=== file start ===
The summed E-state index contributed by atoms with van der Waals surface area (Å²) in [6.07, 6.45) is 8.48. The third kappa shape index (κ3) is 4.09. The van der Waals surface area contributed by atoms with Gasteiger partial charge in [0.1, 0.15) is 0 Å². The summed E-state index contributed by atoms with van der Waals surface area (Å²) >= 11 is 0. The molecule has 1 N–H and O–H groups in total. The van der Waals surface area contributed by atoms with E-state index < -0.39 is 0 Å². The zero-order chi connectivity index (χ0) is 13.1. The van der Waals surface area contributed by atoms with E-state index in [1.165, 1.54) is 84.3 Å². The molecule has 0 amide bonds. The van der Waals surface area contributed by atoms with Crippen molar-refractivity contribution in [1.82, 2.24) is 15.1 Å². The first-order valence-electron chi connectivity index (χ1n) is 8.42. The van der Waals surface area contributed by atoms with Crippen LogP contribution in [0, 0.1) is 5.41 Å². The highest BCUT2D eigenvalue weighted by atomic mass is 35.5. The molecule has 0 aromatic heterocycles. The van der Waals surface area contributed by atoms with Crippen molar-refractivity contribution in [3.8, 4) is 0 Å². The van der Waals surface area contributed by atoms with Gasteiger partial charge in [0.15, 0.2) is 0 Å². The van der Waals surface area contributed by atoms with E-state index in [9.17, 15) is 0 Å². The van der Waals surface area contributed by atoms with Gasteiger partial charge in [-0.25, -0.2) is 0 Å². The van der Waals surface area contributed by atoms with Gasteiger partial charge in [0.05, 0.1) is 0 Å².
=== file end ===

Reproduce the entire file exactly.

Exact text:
The summed E-state index contributed by atoms with van der Waals surface area (Å²) in [6.07, 6.45) is 8.48. The third kappa shape index (κ3) is 4.09. The van der Waals surface area contributed by atoms with Gasteiger partial charge in [0.1, 0.15) is 0 Å². The summed E-state index contributed by atoms with van der Waals surface area (Å²) >= 11 is 0. The molecule has 1 N–H and O–H groups in total. The van der Waals surface area contributed by atoms with E-state index < -0.39 is 0 Å². The zero-order chi connectivity index (χ0) is 13.1. The van der Waals surface area contributed by atoms with E-state index in [1.165, 1.54) is 84.3 Å². The molecule has 0 amide bonds. The van der Waals surface area contributed by atoms with Crippen molar-refractivity contribution in [1.82, 2.24) is 15.1 Å². The first-order valence-electron chi connectivity index (χ1n) is 8.42. The van der Waals surface area contributed by atoms with Crippen LogP contribution in [0, 0.1) is 5.41 Å². The highest BCUT2D eigenvalue weighted by atomic mass is 35.5. The molecule has 0 aromatic heterocycles. The van der Waals surface area contributed by atoms with Crippen molar-refractivity contribution in [3.8, 4) is 0 Å². The van der Waals surface area contributed by atoms with Gasteiger partial charge in [0.15, 0.2) is 0 Å². The van der Waals surface area contributed by atoms with E-state index in [9.17, 15) is 0 Å². The van der Waals surface area contributed by atoms with Gasteiger partial charge in [-0.25, -0.2) is 0 Å². The van der Waals surface area contributed by atoms with Gasteiger partial charge in [0.05, 0.1) is 0 Å².